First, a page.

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BIOGRAPHICAL, CRITICAL, AND HISTORICAL.
THE LITERARY LIFE OF DR. HAWKESWORTH.
JOHN HAWKESWORTH was born in the year
1719; his parents were dissenters, and, in the early part of his life, he frequented the meeting of Mr. Bradbury, a celebrated preacher of his sect. He was intended for the profession of the Law, and placed as a hired clerk with Mr. Harwood, an attorney in the Poultry. Soon disgusted, however, with his employment, he deserted it for the more precarious, though more pleasing, occupation of literature.
In what mode, or at what school, he was qualified for the pursuit which he had now adopted, is not known. Sir John Hawkins has
affirmed, that he was a man of fine parts, but no learning: his reading," he declares, " had been irregular and desultory: the knowledge he had acquired, he by the help of a good memory retained, so that it was ready at every call; but on no subject had he ever formed any system. All of ethics that he knew, he had got from Pope's Essay on Man and Epistles; he had read the modern French writers, and more particularly the poets; and with the aid of Keill's Introduction, Chambers's Dictionary, and other such common books, had attained such an insight into physics, as enabled him to talk on the subject. In the more valuable branches of learning he was deficient."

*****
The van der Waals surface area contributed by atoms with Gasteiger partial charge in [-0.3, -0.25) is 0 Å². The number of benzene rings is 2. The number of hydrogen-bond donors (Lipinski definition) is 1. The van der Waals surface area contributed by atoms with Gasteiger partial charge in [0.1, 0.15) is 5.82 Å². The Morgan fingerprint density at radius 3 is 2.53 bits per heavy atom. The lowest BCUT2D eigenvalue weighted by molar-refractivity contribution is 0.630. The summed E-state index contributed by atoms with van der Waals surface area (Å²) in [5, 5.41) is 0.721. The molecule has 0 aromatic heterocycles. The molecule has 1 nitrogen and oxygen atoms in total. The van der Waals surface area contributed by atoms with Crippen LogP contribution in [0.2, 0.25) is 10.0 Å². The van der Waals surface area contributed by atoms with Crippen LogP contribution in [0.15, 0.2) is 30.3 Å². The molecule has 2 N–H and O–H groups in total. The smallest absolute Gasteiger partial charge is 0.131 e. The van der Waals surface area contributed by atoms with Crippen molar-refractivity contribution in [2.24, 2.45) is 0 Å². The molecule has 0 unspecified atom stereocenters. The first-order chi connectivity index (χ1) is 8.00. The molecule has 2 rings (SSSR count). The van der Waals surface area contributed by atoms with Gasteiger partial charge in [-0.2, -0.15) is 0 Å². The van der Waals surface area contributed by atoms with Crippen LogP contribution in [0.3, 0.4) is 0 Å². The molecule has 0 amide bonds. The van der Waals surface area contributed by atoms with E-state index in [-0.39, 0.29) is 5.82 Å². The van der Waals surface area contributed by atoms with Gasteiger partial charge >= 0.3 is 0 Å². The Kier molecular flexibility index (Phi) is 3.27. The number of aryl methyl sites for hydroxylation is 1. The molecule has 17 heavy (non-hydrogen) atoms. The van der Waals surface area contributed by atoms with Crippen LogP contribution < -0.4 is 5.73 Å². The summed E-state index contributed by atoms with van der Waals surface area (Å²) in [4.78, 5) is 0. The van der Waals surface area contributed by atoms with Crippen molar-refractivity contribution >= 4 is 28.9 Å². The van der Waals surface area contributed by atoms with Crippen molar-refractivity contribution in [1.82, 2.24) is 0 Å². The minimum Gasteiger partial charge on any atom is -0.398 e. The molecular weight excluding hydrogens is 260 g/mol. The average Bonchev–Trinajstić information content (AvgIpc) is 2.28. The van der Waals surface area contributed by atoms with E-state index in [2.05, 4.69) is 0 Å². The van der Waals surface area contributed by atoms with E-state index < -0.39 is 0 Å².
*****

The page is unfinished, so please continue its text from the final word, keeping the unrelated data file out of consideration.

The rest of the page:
There is reason to think that this account does not do justice to the acquirements of Hawkesworth, and that even at the age of twenty-five he had obtained no small reputation as a literary character; for at this period, namely, in the year 1744, he was engaged, by the editor of the Gentleman's Magazine, to succeed Johnson in the compilement of the Parliamentary Debates; then deemed a very important part of that interesting miscellany.
To Mr. Urban's pages he was for four years, also, a poetical contributor under the signature of * Hawkins's Life of Johnson, p. 252.